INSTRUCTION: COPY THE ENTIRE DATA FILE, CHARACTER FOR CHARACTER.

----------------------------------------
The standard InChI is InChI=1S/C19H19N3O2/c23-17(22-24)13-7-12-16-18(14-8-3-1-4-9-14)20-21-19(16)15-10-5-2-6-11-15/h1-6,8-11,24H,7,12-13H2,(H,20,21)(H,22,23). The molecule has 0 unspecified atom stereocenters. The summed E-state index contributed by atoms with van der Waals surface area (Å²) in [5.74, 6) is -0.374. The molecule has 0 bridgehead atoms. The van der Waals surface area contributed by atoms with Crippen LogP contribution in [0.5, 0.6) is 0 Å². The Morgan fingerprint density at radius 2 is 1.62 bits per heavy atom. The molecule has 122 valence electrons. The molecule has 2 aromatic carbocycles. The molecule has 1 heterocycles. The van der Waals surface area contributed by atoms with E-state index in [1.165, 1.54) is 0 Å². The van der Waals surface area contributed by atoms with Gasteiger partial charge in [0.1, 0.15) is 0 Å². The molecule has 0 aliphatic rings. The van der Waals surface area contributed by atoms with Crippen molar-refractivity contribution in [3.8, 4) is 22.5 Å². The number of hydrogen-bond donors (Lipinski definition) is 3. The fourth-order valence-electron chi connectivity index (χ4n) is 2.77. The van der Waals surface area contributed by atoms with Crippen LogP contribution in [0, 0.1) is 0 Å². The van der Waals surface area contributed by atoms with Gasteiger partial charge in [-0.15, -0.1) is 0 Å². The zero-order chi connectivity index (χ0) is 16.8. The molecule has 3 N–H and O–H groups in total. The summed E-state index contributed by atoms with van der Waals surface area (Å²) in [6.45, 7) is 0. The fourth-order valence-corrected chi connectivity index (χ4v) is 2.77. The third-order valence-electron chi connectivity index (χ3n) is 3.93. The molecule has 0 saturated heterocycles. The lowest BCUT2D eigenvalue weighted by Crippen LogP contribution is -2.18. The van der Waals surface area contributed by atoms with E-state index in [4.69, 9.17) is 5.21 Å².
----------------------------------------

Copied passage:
The standard InChI is InChI=1S/C19H19N3O2/c23-17(22-24)13-7-12-16-18(14-8-3-1-4-9-14)20-21-19(16)15-10-5-2-6-11-15/h1-6,8-11,24H,7,12-13H2,(H,20,21)(H,22,23). The molecule has 0 unspecified atom stereocenters. The summed E-state index contributed by atoms with van der Waals surface area (Å²) in [5.74, 6) is -0.374. The molecule has 0 bridgehead atoms. The van der Waals surface area contributed by atoms with Crippen LogP contribution in [0.5, 0.6) is 0 Å². The Morgan fingerprint density at radius 2 is 1.62 bits per heavy atom. The molecule has 122 valence electrons. The molecule has 2 aromatic carbocycles. The molecule has 1 heterocycles. The van der Waals surface area contributed by atoms with E-state index in [1.165, 1.54) is 0 Å². The van der Waals surface area contributed by atoms with Gasteiger partial charge in [0.1, 0.15) is 0 Å². The molecule has 0 aliphatic rings. The van der Waals surface area contributed by atoms with Crippen molar-refractivity contribution in [3.8, 4) is 22.5 Å². The number of hydrogen-bond donors (Lipinski definition) is 3. The fourth-order valence-electron chi connectivity index (χ4n) is 2.77. The van der Waals surface area contributed by atoms with Crippen LogP contribution in [0, 0.1) is 0 Å². The van der Waals surface area contributed by atoms with Gasteiger partial charge in [-0.15, -0.1) is 0 Å². The zero-order chi connectivity index (χ0) is 16.8. The molecule has 3 N–H and O–H groups in total. The summed E-state index contributed by atoms with van der Waals surface area (Å²) in [6.45, 7) is 0. The fourth-order valence-corrected chi connectivity index (χ4v) is 2.77. The third-order valence-electron chi connectivity index (χ3n) is 3.93. The molecule has 0 saturated heterocycles. The lowest BCUT2D eigenvalue weighted by Crippen LogP contribution is -2.18. The van der Waals surface area contributed by atoms with E-state index in [4.69, 9.17) is 5.21 Å².